We sit on O’Connell Connell bridge and speak through gestures, and through gestures, she tells me of her harrowing situation. She says she came from the Dominican Republic but fell on hard times. Now she sleeps here on the bridge or on a side street along O’Connell Street towards which she points.
Rosanna is the only woman who sits alone that is willing to speak to me. Others say they will get in trouble and look around nervously. In one case, a man stood a few metres away and stared me down. She said it was not safe and to leave her alone.
While I ask Rosanna about her life, she is eating a biscuit. It would appear that it is a struggle for her as she takes small trepidatious bites. She has few teeth. I ask her if she feels safe on the streets and she shakes her head solemnly. She gestures, “no food, no sleep, it’s too cold”
23 years old
5 years homeless
Focus Ireland has labeled youth homelessness as Ireland’s “forgotten homeless. Landlords, social housing bodies and local authorities are reluctant to rent to them. Reduced welfare rates for under 25s has added to the problem resulting in homelessness for many.
“My mother passed on and my father hit the drink very hard, I think it was just the depression, his way of dealing with it. It was unbearable to live with so me and my two brothers moved out, there was no hostels where I was from in Tipperary.” Adams now lives alone on the streets of Dublin, following the migration of one brother to Canada and the other who pursued studies in Cork.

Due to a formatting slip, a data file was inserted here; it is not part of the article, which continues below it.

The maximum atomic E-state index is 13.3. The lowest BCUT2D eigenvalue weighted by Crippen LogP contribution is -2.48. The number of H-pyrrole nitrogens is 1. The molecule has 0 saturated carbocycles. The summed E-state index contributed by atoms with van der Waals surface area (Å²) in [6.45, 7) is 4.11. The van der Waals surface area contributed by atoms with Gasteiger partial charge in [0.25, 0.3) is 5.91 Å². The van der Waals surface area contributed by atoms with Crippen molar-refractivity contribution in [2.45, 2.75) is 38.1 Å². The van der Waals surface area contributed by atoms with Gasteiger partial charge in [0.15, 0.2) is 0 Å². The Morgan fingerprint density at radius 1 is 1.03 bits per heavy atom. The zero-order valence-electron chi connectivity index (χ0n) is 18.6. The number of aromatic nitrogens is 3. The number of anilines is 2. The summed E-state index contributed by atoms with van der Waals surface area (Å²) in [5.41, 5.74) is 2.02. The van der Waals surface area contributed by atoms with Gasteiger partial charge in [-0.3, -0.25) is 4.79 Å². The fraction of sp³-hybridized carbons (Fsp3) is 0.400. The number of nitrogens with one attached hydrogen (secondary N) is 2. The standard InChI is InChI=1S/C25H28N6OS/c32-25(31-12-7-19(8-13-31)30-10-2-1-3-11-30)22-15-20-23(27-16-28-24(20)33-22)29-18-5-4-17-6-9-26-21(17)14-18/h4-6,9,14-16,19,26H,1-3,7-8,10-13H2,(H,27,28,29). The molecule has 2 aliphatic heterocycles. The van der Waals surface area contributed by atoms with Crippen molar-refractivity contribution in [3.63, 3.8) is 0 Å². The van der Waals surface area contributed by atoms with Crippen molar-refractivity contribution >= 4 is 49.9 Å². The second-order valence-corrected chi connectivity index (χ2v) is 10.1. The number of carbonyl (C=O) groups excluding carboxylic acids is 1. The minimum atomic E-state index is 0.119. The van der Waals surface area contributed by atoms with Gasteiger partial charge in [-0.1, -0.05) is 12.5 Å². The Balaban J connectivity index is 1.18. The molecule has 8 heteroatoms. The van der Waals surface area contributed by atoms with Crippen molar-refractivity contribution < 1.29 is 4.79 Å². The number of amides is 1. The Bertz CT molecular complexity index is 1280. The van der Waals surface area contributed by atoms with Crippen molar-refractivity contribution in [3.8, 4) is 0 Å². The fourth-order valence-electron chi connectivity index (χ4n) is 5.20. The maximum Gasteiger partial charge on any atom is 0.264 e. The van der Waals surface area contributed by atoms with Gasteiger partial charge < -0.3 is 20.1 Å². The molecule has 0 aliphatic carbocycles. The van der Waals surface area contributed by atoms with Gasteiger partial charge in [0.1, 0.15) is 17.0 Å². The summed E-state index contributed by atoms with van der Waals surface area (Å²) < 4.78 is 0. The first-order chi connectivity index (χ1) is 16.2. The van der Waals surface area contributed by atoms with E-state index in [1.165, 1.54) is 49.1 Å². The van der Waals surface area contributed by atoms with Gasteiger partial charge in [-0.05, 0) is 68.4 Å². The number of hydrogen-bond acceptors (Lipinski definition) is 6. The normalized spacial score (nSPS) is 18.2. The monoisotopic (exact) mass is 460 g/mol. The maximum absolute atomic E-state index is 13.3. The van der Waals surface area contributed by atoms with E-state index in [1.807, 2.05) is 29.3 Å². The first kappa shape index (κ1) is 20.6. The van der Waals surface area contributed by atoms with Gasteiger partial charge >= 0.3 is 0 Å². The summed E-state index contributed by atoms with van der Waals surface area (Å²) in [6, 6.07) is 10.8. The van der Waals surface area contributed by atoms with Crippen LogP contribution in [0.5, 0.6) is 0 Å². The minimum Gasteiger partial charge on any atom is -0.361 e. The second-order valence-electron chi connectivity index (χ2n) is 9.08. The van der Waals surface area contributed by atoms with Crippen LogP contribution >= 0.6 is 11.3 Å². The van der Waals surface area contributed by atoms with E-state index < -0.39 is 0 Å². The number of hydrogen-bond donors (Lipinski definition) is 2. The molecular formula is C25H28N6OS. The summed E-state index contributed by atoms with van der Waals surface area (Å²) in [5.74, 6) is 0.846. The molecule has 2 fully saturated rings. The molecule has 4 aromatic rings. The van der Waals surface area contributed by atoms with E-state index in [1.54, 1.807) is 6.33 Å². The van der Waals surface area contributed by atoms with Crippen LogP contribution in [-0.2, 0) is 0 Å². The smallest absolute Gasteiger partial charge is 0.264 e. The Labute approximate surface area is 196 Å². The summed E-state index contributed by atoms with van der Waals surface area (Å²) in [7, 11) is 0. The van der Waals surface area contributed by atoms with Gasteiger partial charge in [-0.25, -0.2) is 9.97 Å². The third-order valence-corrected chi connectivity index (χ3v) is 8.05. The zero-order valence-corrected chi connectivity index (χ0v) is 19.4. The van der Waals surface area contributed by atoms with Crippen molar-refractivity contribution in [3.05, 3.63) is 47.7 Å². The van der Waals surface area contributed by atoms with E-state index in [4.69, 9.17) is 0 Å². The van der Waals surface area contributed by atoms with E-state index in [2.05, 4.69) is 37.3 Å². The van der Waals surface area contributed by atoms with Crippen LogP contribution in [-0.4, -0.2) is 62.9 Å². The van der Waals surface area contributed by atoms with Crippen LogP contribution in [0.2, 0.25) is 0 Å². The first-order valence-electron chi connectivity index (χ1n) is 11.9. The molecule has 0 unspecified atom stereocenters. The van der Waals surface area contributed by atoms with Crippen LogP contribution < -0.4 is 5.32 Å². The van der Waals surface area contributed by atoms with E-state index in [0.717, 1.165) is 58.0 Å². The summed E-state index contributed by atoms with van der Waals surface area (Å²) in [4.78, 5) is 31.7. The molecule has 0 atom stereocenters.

I ask him if he could stay with his brother. “My little brother has a girlfriend, he’s going to college, I don’t want to interrupt his life. He lives in student accomodation, he’s doing great for himself.” Stephen states that he will be doing his Leaving Cert in two weeks with a scheme run across from The Garden of Remembrance. For one euro every Wednesday, he can avail of teachers who understand what you’re going through, a support group and counselling. I ask if he takes drugs and he says it’s the waiting game. He’s currently trying to get onto a methadone programme. “They said it would be two or three weeks, this is the fifth week.” I state the obvious and ask him how he manages when he’s so young. “I’m the only one looking after me, I’d love to get into art and animation, graffiti is my favourite but I’d never write my name.”